If you stroll down the main street of Louisville today, you might get the idea a hurricane was coming. The Mayor has just declared a state of emergency, windows are boarded up with sheets of plywood and barricades have been pre-deployed. There’s a lot of visible police activity and the streets are unusually quiet, devoid of vehicles and pedestrians.
There’s no storm coming, just a grand jury verdict. The mayor and city officials seem to think no criminal charges will be forthcoming against the police in the shooting death of Breonna Taylor case. Doesn’t seem like a surprise to me, in fact I think its just the opposite. I would be very surprised if they did recommend charges.
“Louisville, KY — A Grand Jury is expected to come back with a verdict soon about whether to bring charges against three police officers involved in the death of Breonna Taylor on March 13th, 2020. The city is preparing for the nearly inevitable fallout, regardless of what the grand jury decides..
The city had reached a $12 million dollar settlement with Taylor’s family last week — the largest settlement in the city’s history.
Now the city is steeling itself for an announcement from Kentucky Attorney General Daniel Cameron after his office took over the case from the Louisville Metropolitan Police Department’s Public Integrity Unit. After the Attorney General’s office received those finding, they presented the case to a grand jury to see if criminal charges are warranted.
The grand jury could release their findings at any time.” The officers in question are shown below.
LeBron James wants them charged. So does Beyoncé. And so do 10 million other people who have signed a petition at change.org demanding justice for Breonna Taylor — and that Louisville Metro Police Sgt. Jonathan Mattingly, Officer Myles Cosgrove and ex-Officer Brett Hankison be charged with killing her.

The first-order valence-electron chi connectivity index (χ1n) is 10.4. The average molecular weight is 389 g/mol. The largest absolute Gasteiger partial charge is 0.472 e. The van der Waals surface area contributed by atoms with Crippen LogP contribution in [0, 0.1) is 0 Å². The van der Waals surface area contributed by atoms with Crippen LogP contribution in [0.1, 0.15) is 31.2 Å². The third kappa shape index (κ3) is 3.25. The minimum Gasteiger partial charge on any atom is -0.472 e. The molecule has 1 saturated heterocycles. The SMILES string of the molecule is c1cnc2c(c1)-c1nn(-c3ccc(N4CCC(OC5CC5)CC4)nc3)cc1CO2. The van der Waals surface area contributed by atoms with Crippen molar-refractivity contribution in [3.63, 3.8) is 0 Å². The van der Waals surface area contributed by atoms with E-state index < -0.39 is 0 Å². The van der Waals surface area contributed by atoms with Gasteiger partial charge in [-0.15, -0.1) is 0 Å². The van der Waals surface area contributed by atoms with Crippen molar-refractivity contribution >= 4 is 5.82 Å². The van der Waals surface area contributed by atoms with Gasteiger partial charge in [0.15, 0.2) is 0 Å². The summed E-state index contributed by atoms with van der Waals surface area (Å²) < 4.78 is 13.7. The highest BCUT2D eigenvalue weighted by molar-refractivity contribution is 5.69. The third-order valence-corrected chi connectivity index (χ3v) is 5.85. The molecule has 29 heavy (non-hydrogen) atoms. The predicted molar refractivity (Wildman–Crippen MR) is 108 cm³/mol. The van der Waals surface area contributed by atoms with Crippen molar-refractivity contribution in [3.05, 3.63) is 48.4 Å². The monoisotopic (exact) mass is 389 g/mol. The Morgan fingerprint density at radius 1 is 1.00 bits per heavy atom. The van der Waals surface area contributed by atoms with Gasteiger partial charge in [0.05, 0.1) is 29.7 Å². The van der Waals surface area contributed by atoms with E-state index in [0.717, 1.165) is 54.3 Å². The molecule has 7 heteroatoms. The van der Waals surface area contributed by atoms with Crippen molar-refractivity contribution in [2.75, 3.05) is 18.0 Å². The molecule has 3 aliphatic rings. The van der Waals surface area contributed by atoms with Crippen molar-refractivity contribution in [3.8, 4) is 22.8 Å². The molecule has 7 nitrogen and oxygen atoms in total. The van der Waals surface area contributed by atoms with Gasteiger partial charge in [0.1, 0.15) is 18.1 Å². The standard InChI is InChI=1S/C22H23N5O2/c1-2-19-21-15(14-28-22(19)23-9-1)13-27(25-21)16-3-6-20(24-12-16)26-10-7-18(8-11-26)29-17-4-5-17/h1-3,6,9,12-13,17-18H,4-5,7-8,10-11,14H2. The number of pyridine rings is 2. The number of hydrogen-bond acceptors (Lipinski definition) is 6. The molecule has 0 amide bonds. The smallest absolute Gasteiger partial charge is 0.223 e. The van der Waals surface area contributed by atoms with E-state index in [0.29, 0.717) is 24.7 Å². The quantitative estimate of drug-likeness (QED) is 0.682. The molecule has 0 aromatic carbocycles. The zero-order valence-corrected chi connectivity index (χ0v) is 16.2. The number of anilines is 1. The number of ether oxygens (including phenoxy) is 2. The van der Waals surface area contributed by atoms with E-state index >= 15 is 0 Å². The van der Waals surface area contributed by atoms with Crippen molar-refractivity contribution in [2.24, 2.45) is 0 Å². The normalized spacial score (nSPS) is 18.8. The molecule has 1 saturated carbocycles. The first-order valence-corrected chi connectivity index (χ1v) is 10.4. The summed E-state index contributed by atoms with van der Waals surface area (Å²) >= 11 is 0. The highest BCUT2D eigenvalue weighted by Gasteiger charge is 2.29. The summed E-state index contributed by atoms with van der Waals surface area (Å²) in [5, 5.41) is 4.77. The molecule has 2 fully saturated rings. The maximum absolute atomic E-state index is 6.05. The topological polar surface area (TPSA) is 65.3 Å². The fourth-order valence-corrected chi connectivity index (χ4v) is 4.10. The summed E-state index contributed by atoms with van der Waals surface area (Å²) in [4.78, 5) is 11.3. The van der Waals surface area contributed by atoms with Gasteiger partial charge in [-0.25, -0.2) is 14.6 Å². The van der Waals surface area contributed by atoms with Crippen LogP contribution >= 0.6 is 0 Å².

But in interviews and emails, seven experienced Louisville defense lawyers who are not involved in the case — and who have an average of 37 years each in practice — say the officers should not be charged with murder or manslaughter because they had a legal right to defend themselves once her boyfriend shot at them. Three of the attorneys are Black.
“It is unfortunate that this young lady was killed,” said Aubrey Williams, a former president of Louisville’s NAACP chapter who has spent much of his 40-year career fighting police in court.
“But for the life of me I don’t see them indicting or convicting.”
Jan Waddell, another defense lawyer who is Black and has likewise frequently tangled with police, also said Mattingly and Cosgrove are likely immune from prosecution because Kentucky law allowed them to return fire in self-defense when Mattingly was hit in the leg with a bullet fired by Taylor’s boyfriend, Kenneth Walker, who said he didn’t know the intruders were police and thought the couple was being robbed.